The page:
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Captain Beefheart and His Magic Band

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Captain Beefheart*, otherwise known as Don Van Vliet, along with his Magic Band: Alex St Clair Snouffer on guitar; Doug Moon also on guitar; Paul Blakely on drums; and Jerry Handley on bass, were a cult rock group which reached the pinnacle of their success during the '60s.

Vliet's friendship with Frank Zappa1 is documented in the Grow Fins set* and ubiquitously in LA rock lore. Zappa came up with the idea of a quasi comic-strip hero who, by drinking a Pepsi would make his Magic Band appear. Zappa suggested the idea to a mutual pal, Vic Mortensen, who was the drummer in an earlier lineup of the band*, but it wasn't long before the name was adopted by Vliet. It may well have been this casting into the central role which made Vliet, a non-musician, assume a central position. From there he set the dynamics for the most momentous revolution ever to hit rock music.

Vliet's Early Life

Vliet had a creative past. As an eight year old he was presenting a kids' TV programme where he would visit a zoo and sculpt the animals he saw there. His father was apparently unhappy with where his son's career path might take him and so put a stop to it.

Around 1967 or 1968 the group cut a couple of singles which went down well locally. Then came an interesting debut album. Somehow round about this time and onwards into 1968 and 1969 the most original, complex, surreal and mind-boggling music rock music evolved.

Rock is an idiom and most classical musicians don't have much time for it, but the music of Captain Beefheart and His Magic Band as exemplified in the Grow Fins anthology really does transcend genres.

Safe As Milk - 1967

This was their debut album and was notable for 'Electricity' during the recording of which Vliet allegedly destroyed two Telefunken microphones with the power of his voice. Years later he repeated this feat on a television chat show to prove it. Other notable tracks include 'Autumn's Child' a kind of mini-opera with theremin*, time changes galore and quirky slide guitar motifs.

Strictly Personal

This is where psychedelia begins. The Grow Fins notes claim that John French - drummer, long time ally, supporter, latter day guitarist, arranger, and man we have to thank for the entire Grow Fins chronicle - came to Vliet with a minor-key tune which became the basic theme for 'Trust Us'. The outstanding track among the many brilliant oeuvres, French's Grow Fins entry suggests that this was Vliet's answer to the Rolling Stones' 'We Love You', which was their answer to the Beatles' 'All You Need is Love', which was their answer to everything.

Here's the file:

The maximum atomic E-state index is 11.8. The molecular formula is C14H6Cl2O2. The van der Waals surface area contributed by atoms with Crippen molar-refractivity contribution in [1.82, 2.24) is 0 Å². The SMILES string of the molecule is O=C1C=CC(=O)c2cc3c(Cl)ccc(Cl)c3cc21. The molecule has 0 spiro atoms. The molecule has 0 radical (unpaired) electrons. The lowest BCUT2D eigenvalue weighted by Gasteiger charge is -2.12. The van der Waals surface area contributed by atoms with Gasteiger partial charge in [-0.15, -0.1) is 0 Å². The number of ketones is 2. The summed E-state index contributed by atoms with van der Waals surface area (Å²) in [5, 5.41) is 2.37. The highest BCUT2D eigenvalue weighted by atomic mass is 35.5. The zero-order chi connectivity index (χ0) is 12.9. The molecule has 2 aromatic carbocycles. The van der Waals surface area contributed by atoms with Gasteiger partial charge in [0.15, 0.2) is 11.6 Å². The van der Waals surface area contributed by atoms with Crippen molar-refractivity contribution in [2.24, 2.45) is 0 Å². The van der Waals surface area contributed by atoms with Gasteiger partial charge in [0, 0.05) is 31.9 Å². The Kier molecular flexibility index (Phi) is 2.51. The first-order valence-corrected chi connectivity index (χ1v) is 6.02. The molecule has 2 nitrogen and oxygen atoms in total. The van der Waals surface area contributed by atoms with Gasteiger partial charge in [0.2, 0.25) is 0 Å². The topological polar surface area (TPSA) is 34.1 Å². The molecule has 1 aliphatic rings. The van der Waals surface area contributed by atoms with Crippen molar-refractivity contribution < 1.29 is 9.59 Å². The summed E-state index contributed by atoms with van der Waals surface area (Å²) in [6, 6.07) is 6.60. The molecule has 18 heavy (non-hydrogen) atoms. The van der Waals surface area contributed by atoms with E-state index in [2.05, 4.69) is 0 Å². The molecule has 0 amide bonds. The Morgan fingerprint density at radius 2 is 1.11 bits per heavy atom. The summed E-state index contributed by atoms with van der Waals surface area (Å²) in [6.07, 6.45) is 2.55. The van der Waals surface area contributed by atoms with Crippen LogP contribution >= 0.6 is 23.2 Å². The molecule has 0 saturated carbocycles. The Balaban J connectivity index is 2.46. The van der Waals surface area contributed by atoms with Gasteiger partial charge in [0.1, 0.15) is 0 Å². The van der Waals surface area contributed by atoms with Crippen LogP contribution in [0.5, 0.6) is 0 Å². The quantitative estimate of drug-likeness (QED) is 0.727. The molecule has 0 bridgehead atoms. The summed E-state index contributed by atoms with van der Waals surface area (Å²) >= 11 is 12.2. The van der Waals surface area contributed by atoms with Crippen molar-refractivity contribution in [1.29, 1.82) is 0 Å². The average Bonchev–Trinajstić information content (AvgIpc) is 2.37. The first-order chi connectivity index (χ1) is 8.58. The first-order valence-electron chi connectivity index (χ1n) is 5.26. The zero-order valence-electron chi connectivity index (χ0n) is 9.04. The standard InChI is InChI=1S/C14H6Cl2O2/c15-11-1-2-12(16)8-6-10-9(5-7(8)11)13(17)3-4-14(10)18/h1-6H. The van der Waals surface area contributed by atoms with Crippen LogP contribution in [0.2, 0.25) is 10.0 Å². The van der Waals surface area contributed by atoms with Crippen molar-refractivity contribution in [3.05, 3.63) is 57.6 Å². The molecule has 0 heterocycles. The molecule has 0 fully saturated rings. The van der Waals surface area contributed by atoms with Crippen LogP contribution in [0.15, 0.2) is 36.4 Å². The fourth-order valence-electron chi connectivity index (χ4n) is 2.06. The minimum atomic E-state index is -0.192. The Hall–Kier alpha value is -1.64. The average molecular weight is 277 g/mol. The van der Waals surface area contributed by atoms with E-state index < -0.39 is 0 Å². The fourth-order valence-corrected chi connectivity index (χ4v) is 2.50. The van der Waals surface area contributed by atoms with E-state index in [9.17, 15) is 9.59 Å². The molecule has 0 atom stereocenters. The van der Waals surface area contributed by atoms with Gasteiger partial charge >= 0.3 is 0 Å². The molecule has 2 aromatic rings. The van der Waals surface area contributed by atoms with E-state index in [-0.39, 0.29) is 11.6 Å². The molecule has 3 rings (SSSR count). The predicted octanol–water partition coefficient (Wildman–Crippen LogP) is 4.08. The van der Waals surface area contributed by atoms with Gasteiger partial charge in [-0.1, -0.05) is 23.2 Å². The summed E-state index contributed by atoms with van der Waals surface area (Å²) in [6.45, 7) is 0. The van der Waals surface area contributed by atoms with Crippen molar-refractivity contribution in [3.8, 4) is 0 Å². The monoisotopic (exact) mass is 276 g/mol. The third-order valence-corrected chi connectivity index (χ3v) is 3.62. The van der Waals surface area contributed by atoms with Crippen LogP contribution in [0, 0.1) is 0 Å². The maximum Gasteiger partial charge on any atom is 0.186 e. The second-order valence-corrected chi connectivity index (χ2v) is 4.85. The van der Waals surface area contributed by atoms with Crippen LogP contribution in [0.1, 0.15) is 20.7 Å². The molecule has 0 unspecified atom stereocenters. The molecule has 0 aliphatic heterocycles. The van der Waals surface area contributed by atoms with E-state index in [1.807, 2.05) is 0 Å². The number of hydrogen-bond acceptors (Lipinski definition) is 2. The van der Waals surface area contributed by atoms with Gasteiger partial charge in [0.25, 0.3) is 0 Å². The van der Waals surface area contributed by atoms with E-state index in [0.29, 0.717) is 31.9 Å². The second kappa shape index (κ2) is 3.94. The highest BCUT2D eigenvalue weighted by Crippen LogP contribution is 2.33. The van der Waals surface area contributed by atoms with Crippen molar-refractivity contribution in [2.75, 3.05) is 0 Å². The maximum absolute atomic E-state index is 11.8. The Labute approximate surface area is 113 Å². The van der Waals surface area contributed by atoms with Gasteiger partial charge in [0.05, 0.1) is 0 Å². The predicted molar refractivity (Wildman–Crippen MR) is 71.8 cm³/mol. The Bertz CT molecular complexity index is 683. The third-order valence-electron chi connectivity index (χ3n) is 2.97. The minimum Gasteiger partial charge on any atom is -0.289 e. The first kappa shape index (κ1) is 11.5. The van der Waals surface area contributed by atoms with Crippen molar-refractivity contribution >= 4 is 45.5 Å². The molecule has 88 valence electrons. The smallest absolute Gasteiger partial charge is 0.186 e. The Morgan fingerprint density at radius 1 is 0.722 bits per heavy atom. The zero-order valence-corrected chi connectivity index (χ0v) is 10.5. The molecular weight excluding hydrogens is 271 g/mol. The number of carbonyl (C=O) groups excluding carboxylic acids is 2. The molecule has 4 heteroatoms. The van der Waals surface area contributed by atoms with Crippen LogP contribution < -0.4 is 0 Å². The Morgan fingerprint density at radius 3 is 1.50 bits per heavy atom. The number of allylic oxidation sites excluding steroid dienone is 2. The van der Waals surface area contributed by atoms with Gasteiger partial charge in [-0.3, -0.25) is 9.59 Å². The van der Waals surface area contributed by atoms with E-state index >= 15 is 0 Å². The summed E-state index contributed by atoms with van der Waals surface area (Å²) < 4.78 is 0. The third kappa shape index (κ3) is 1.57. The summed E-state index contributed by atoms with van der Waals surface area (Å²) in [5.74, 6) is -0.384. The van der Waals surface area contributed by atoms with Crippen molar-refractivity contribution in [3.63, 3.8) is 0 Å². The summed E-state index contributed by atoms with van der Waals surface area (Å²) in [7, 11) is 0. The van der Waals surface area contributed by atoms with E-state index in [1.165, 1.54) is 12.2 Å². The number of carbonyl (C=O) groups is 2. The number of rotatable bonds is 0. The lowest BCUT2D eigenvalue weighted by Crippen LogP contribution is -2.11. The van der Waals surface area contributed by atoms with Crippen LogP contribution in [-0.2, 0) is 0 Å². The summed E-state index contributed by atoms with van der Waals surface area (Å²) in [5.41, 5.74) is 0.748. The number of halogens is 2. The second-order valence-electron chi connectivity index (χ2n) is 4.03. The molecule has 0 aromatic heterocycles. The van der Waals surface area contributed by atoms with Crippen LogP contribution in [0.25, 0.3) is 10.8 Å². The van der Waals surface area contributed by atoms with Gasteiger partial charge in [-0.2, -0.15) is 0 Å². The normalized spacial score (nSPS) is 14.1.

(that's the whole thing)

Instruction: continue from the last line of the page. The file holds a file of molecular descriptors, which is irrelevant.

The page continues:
Trout Mask Replica - 1970

This is where psychedelia ends. This album involved extensive drilling of the musicians, with much creative input from Vliet in the form of directions to French, but little in the way of putting in an appearance and making the chaps feel that he was there for them. The musicians spent 10 - 12 hours a day grafting at getting the parts down for the creations that Vliet was throwing at them. If you are used only to normal rock forms you are going to find 'Trout Mask Replica' not just odd but severely challenging. There is some way, however, in which it is real music and repeated listening becomes very rewarding.

Lick My Decals Off Baby

This album was originally banned by radio stations who did not understand the harmless significance of the title which was, 'I don't want you to put any labels [decals] on my music'. This is the band's most musically-accomplished and finely-honed album. Some of the rough edges of Trout Mask have been refined, arrangements are even tighter, and the cover art is the perfection of the Magic Band aura.

Current News

Vliet retired from the music business in 1982 to concentrate on painting. For a few years he maintained that the band was ready to resume touring at the drop of a hat, if only people would be receptive to his music. However, it appears that Vliet has been suffering from Multiple Sclerosis and is unlikely ever to take to the stage or studio again. John French is still active with colleagues like Henry Kaiser, and English folk-oriented artist Richard Thompson (his Blood and the Ink on his Crazy Backwards Alphabet LP is a perfect reprise of the Magic Band Sound).

1A friendship later renounced because of public disagreement over Zappa's role in the production of Strictly Personal.

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